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The RIAA loses another pivotal infringement case

Many music fans and supports of consumer rights were appalled when Jammie Thomas was ordered to pay $220,000 in restitution to RIAA for allegedly making copyrighted songs available on peer-to-peer network Kazaa.

The original verdict called for Thomas to pay the massive settlement amounting to $9,250 per song and she was said to have made a little more than 1,700 tracks available. RIAA attorney Richard Gabriels said outside the courthouse after the verdict was handed down, "This is what can happen if you don’t settle." In other words, if we tell you to pay, pay whether you did it or not.

This week, Gabriels isn’t quite singing the same tune he was in October of 2007. Judge Davis had previously announced that he was considering a retrial in the Thomas case in May of 2008. This week Davis threw out the jury verdict of $220,000 and declared a mistrial.

CNET News reports that Davis declared the mistrial on the grounds that he misguided the jury during the original trial. Davis told the jurors that simply making copyrighted songs available for sharing amounts to infringement.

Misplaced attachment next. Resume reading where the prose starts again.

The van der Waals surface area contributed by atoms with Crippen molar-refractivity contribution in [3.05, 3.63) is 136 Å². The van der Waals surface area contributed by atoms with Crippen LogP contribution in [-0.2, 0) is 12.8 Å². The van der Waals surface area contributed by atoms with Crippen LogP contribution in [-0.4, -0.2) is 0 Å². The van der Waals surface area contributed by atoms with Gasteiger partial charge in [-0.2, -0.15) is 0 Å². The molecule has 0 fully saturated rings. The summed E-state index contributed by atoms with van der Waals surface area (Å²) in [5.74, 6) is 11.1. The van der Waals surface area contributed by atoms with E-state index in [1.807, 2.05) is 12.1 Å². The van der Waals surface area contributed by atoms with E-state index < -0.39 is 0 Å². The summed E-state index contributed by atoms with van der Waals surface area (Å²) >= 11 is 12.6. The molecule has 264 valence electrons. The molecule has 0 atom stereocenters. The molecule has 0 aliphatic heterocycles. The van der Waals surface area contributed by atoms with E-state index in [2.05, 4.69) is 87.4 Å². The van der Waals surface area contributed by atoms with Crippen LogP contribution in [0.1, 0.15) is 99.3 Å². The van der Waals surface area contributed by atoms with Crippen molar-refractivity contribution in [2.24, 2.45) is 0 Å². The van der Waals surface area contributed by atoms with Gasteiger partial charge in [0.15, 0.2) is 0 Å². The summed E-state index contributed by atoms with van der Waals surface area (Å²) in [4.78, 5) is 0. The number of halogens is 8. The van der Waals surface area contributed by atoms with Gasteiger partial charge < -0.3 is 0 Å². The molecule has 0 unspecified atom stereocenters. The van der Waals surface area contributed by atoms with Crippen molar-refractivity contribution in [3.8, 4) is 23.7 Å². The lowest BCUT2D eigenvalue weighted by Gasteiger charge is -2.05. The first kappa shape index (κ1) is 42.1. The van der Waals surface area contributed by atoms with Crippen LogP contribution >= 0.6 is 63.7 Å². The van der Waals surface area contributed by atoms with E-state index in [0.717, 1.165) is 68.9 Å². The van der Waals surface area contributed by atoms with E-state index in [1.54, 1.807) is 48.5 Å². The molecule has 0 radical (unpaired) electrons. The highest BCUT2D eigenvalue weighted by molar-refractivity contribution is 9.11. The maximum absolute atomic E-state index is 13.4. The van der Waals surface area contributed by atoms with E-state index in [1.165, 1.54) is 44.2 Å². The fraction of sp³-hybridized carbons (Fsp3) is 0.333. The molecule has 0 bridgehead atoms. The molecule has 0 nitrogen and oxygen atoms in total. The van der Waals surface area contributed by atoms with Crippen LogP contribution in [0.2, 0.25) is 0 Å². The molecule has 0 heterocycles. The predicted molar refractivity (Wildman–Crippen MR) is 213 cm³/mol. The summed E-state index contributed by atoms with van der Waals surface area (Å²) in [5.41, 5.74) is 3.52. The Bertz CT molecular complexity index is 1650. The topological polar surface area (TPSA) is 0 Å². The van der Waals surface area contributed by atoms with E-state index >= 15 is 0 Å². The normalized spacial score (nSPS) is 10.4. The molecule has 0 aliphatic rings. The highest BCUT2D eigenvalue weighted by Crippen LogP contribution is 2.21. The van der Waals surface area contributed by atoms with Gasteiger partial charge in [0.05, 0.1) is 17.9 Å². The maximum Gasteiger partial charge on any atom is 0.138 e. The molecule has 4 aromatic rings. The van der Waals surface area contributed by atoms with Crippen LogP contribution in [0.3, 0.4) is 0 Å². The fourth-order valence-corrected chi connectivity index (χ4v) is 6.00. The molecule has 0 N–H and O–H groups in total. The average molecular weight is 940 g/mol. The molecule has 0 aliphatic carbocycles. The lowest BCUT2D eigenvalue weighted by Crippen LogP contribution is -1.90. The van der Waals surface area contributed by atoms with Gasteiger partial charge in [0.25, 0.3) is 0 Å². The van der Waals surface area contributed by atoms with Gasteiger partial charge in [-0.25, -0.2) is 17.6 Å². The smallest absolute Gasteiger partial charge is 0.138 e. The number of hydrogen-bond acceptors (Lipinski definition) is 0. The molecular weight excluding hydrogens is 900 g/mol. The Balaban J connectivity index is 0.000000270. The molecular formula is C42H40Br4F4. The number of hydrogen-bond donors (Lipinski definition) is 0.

That statement from Davis drew the ire of the Electronic Frontier Foundation and other consumer groups who claimed the instructions to the jury were erroneous. Obviously, RIAA maintained that the instructions given by Judge Davis to the jury were valid.

RIAA attorney Timothy Reynolds said, "Requiring proof of actual transfers would cripple efforts to enforce copyright owners' rights online--and would solely benefit those who seek to freeload off plaintiff's investment."



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Good news
By RMSe17 on 9/26/2008 2:22:13 PM , Rating: 2
If the judge's words about the provision of files equating piracy would have become a precedent, then the resulting description would be very dangerous. What about a computer which is not patched to the latest updates, and gets some sort of a spyware or virus which shares the C:\ ? The user is not even aware that the computer is sharing his music collection in addition to all his documents, but given the wording of the judge, he could be guilty of piracy. Ridiculous.




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